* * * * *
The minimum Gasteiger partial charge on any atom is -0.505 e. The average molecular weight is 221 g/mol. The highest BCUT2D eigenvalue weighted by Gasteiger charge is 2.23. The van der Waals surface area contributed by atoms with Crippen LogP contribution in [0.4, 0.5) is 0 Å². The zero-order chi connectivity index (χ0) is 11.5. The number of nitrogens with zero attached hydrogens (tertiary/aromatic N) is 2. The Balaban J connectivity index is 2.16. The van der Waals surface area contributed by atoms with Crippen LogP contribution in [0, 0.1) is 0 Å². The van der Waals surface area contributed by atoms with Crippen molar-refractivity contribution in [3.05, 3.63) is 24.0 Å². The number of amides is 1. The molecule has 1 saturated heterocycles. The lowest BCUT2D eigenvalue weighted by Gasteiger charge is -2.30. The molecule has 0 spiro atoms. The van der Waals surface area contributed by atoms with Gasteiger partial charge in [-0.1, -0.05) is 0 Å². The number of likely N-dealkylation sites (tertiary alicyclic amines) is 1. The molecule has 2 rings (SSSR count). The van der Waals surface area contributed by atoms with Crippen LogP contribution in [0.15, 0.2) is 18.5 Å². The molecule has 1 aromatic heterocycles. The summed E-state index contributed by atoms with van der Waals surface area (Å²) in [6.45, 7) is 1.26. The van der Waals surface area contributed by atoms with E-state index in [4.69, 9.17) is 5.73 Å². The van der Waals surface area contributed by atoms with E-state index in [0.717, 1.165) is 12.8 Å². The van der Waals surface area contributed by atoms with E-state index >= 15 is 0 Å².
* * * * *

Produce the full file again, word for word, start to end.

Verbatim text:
The minimum Gasteiger partial charge on any atom is -0.505 e. The average molecular weight is 221 g/mol. The highest BCUT2D eigenvalue weighted by Gasteiger charge is 2.23. The van der Waals surface area contributed by atoms with Crippen LogP contribution in [0.4, 0.5) is 0 Å². The zero-order chi connectivity index (χ0) is 11.5. The number of nitrogens with zero attached hydrogens (tertiary/aromatic N) is 2. The Balaban J connectivity index is 2.16. The van der Waals surface area contributed by atoms with Crippen LogP contribution in [0, 0.1) is 0 Å². The van der Waals surface area contributed by atoms with Crippen molar-refractivity contribution in [3.05, 3.63) is 24.0 Å². The number of amides is 1. The molecule has 1 saturated heterocycles. The lowest BCUT2D eigenvalue weighted by Gasteiger charge is -2.30. The molecule has 0 spiro atoms. The van der Waals surface area contributed by atoms with Gasteiger partial charge in [-0.1, -0.05) is 0 Å². The number of likely N-dealkylation sites (tertiary alicyclic amines) is 1. The molecule has 2 rings (SSSR count). The van der Waals surface area contributed by atoms with Crippen LogP contribution in [0.15, 0.2) is 18.5 Å². The molecule has 1 aromatic heterocycles. The summed E-state index contributed by atoms with van der Waals surface area (Å²) in [6.45, 7) is 1.26. The van der Waals surface area contributed by atoms with E-state index in [4.69, 9.17) is 5.73 Å². The van der Waals surface area contributed by atoms with E-state index in [0.717, 1.165) is 12.8 Å². The van der Waals surface area contributed by atoms with E-state index >= 15 is 0 Å².